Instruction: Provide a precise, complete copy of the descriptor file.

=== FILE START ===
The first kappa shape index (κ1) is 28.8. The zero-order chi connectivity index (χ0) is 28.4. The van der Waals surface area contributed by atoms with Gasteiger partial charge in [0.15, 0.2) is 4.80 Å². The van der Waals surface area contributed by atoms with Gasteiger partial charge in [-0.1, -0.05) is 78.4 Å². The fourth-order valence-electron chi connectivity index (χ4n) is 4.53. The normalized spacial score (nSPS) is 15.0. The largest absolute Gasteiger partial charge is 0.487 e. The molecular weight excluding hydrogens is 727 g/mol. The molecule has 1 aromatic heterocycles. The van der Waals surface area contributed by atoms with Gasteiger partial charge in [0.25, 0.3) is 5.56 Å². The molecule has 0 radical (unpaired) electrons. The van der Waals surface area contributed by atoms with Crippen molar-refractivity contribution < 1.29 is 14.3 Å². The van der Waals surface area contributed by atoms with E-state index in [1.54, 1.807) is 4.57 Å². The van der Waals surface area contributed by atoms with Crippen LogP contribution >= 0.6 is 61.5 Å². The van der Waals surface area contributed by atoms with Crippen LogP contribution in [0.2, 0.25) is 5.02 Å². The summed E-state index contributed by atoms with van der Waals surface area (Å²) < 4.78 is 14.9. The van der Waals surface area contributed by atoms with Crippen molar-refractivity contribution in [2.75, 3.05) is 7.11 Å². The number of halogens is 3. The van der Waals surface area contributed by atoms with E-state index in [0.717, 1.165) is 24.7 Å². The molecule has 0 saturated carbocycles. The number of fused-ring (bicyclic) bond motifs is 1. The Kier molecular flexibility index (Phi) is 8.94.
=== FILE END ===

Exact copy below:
The first kappa shape index (κ1) is 28.8. The zero-order chi connectivity index (χ0) is 28.4. The van der Waals surface area contributed by atoms with Gasteiger partial charge in [0.15, 0.2) is 4.80 Å². The van der Waals surface area contributed by atoms with Gasteiger partial charge in [-0.1, -0.05) is 78.4 Å². The fourth-order valence-electron chi connectivity index (χ4n) is 4.53. The normalized spacial score (nSPS) is 15.0. The largest absolute Gasteiger partial charge is 0.487 e. The molecular weight excluding hydrogens is 727 g/mol. The molecule has 1 aromatic heterocycles. The van der Waals surface area contributed by atoms with Gasteiger partial charge in [0.25, 0.3) is 5.56 Å². The molecule has 0 radical (unpaired) electrons. The van der Waals surface area contributed by atoms with Crippen molar-refractivity contribution < 1.29 is 14.3 Å². The van der Waals surface area contributed by atoms with E-state index in [1.54, 1.807) is 4.57 Å². The van der Waals surface area contributed by atoms with Crippen LogP contribution >= 0.6 is 61.5 Å². The van der Waals surface area contributed by atoms with Crippen LogP contribution in [0.2, 0.25) is 5.02 Å². The summed E-state index contributed by atoms with van der Waals surface area (Å²) < 4.78 is 14.9. The van der Waals surface area contributed by atoms with Crippen molar-refractivity contribution in [2.75, 3.05) is 7.11 Å². The number of halogens is 3. The van der Waals surface area contributed by atoms with E-state index in [0.717, 1.165) is 24.7 Å². The molecule has 0 saturated carbocycles. The number of fused-ring (bicyclic) bond motifs is 1. The Kier molecular flexibility index (Phi) is 8.94.